The single central crown is always a challenge. It may take multiple tries ‘costing’ the clinician, laboratory and patient. But understanding the impact of surface texture, restoration contour and how to control color can make this a less arduous task and one that can be done on the first try. This article is to demonstrate a couple of things. First how surface texture affects color, how contour can mask color discrepancy and the importance of color in a case. We need the laboratory to get things close, and then we can take over. I am amazed by how the good technicians at Corr Dental Designs often get the color right just from the photos we send. In one of the last articles I did for this newsletter I emphasized the need for good photography for treatment planning, case presentation, laboratory communication, and, ultimately learning from every case we do. Let me walk you through the first half of an interesting case.
Our patient was not happy with the crown on tooth #9 (Figure 1). The color did not match and there was a dark triangle in the mesial embrasure. The dreaded single central raised its difficult head again. In this article, we will present the considerations during the preparation appointment.
While the patient was getting numb we began taking photos before the teeth desiccated and I wanted shadows to be cast on the facial of the tooth to show the surface texture and characterization of tooth #8 (Figure 2 and 3).
We took an impression of tooth #9 with Template Ultra Quick Matrix Material, a silicone matrix material, from Clinician’s Choice (Figure 4). This material sets in 30 seconds and creates a very nice impression which will be used to make the temporary. The great thing about this material is that you can keep this impression to remake your temporary in the unlikely event a new temporary has to be fabricated (it is this author’s belief that soft white bread is often the last food eaten that will break or dislodge a temporary.)
When the tooth was prepared, we could see the shade of the tooth was very dark, a St5 shade (Figure 5). We could have left the preparation this color and then used a more opaque restorative material. The more opaque the crown material, the less aesthetic the restoration typically looks. I elected to sub-opaque the preparation with composite to make the laboratory’s job easier (Figure 6). The final preparation was a St9, I left the cervical warmth.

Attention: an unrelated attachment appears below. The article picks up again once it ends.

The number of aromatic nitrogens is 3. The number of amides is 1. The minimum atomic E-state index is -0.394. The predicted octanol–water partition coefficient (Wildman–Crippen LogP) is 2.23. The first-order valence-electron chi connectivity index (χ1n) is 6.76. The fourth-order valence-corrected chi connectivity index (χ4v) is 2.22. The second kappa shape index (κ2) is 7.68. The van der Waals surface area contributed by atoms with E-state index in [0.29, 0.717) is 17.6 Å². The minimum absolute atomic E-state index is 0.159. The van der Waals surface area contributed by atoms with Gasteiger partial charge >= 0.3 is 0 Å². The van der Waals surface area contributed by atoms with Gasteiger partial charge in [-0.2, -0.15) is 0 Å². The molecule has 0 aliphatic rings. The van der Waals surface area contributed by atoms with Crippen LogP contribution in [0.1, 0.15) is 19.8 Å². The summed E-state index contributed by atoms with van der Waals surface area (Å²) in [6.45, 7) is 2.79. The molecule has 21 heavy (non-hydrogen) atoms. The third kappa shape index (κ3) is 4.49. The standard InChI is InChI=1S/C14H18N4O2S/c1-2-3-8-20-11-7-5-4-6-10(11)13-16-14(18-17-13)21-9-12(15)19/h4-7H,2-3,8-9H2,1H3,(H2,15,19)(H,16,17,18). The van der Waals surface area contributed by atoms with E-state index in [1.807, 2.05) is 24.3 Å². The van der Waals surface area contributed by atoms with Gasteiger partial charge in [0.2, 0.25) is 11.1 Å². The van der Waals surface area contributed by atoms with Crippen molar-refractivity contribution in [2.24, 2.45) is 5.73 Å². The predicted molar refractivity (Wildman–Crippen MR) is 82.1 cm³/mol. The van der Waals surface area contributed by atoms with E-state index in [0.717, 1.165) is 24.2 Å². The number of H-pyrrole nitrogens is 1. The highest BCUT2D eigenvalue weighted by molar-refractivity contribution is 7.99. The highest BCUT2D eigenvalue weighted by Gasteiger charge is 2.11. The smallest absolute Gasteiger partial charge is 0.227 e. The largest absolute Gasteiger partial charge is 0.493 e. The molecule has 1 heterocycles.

The impression was made with Danville’s Half-time wash and tray impression material (Figure 7).
And, finally, the pre-operative impression was filled with Clinician’s Choice Inspire provisional material and seated over the preparation (Figure 8). I usually let the temporary shrink wrap on, but in this case, I removed it work on the surface texture and contour.
The temporary came out very nice and closed the dark triangle between #8 and 9, but it lacked surface texture and it looked bigger than tooth #8. I used a coarse diamond to duplicate the surface texture of tooth #8. I like taking photos while I work as the flash’s light reflection gives me a different perspective than what I see with my loupe light. I over accentuated the grooves because I will be polishing and glazing the surface.
Polishing with a disc often removes all the surface texture so I find using flexible spiral polishers like the All Surface Access Polishers (ASAP) from Clinician’s Choice works very well to smooth the surface, but still leaves the surface texture placed that we had placed (Figure 11).
And to get the final polish I like to use a glaze, such as Clinician’s Choice Glisten Provisional Resin Glaze (Figure 12). It is placed on the temporary, thinned with air, light-cured for 10-20 seconds and the temporary restoration is ready to insert.
The final temporary (Figure 13) had a nice shine and the patient was very pleased with the improved color and that the dark triangle between teeth #8 and 9 was closed by the improved contour.
Here are some take-home points. Placing more surface texture will deflect the light that comes off the restoration resulting in a lowering of the value. I find that if we get the tooth length, shape and embrasures right (incisal, facial) a slight color discrepancy isn’t noticeable (the opposite is not true). And there are many ways we can help the lab match the color and, in this case, we choose to sub-opaque the preparation making it easier for the laboratory to give us a naturally translucent crown.
I hope you picked up a couple of tips to help you when you have another single unit case. I hope you feel confident knowing that these cases should be predictable, but don’t just rely on the laboratory. Knowing how to control the surface texture, contour and color will help every day in almost every case you do. Give me a shout out if you want to see how the case ended up.
If you have questions about my article or if you would like to send a case, please contact the Pacific Aesthetic Laboratory Group at www.pacificaestheticdentalstudio.com, Gary Vaughn, CDT, CTO, (888) 461-3331, or via email gvaughn@thePAC.org